Mysteries of AHA Prizes Revealed (Somewhat)
James Grossman, May 2013
Nobody will ever get rich winning an AHA prize. We wish it were otherwise, and if anyone reading this article is hereby motivated to write a substantial check for a prize in any aspect of historical work, please contact me and I will retract that statement forthwith. Barring such good fortune, our prizes will continue to serve their honorific function, with a small sum included as a token of our members' appreciation for the winner's contribution to the discipline.
"Small" in the case of the AHA means $500 or $1,000, depending on the size of a given prize fund. And this is why I'm writing now about prizes: in response to members who have expressed a feeling, from time to time, that a bit of mystery surrounds our awards. Where does the money come from? Why are there prizes in some fields but not in others? Why are some prizes more lucrative than others? Who decides what is eligible?
These and other likely questions share a single answer: "It depends." Prize funds have emerged in different ways over the years, especially before recent efforts to rationalize the process. The first contingency is always the "deed of gift": the specifications delineated by the donor of a prize fund. Except when it's not-i.e., when there is no single donor, which has been the case with more-recently established awards. In those cases, the AHA works with an organizing committee to define the terms of a fund.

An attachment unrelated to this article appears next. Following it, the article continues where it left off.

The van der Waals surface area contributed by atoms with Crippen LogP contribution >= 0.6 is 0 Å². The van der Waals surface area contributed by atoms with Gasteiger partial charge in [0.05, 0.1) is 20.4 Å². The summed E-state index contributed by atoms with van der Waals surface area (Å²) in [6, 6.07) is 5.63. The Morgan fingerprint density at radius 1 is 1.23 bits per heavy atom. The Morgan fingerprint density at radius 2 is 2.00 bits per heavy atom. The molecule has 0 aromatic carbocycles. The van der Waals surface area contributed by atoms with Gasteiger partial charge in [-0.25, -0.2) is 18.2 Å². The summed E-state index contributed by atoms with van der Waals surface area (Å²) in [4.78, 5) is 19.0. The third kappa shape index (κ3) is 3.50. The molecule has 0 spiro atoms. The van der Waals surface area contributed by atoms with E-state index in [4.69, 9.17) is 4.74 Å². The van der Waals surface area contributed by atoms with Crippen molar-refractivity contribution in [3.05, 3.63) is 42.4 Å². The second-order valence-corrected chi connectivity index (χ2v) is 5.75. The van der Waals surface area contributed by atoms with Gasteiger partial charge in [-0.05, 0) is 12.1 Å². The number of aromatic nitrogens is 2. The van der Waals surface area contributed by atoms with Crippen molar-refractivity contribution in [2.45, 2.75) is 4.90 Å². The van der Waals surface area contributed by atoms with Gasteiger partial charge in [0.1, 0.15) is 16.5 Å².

Most of the AHA's earlier prizes were established by a single donor or by a family. These seem to have come in over the years-beginning a century ago-without any sort of plan or special effort. After all, we began as a group of (largely) gentleman scholars: men of means who had connections to other men (and women) of means. A prize was a good way to honor someone. The AHA accepted donations and applied the income to individual prize funds. The donor specified the field, usually by geographic area, sometimes by chronological scope as well.
Lacking standard procedures, prize funds started with different amounts, increasing over the years according to changing AHA investment policies. In 2002, the AHA set a $50,000 minimum to establish a prize fund, thereby guaranteeing sufficient resources for a modest but respectable award and growth to keep pace with inflation. Unfortunately, some of the existing funds already stood beneath that floor, and the current landscape is uneven. Some of our prize funds yield sufficient income (based on a three-year rolling average) to generate an award of $1,000 along with modest growth, and some don't (in those cases, we will award $500 until the endowment fund reaches a suitable level). This past year, an effort spearheaded by the Coordinating Council for Women in History brought the Joan Kelly Memorial Prize in Women's History to a level that will guarantee the award's viability in perpetuity, and perhaps even enable us to complement the book prize with a small research award for graduate students.
Other funds also require augmentation. Joseph Losos has recently added $10,000 to the fund for the James Henry Breasted Prize (awarded to a book in any field focusing on a period before 1000 CE), bringing it closer to the $50,000 threshold. Even further below that target is the Wesley-Logan Prize in African diaspora history, which we are initiating a campaign to increase, armed with early pledges from a group of the field's senior scholars to match donations by other members.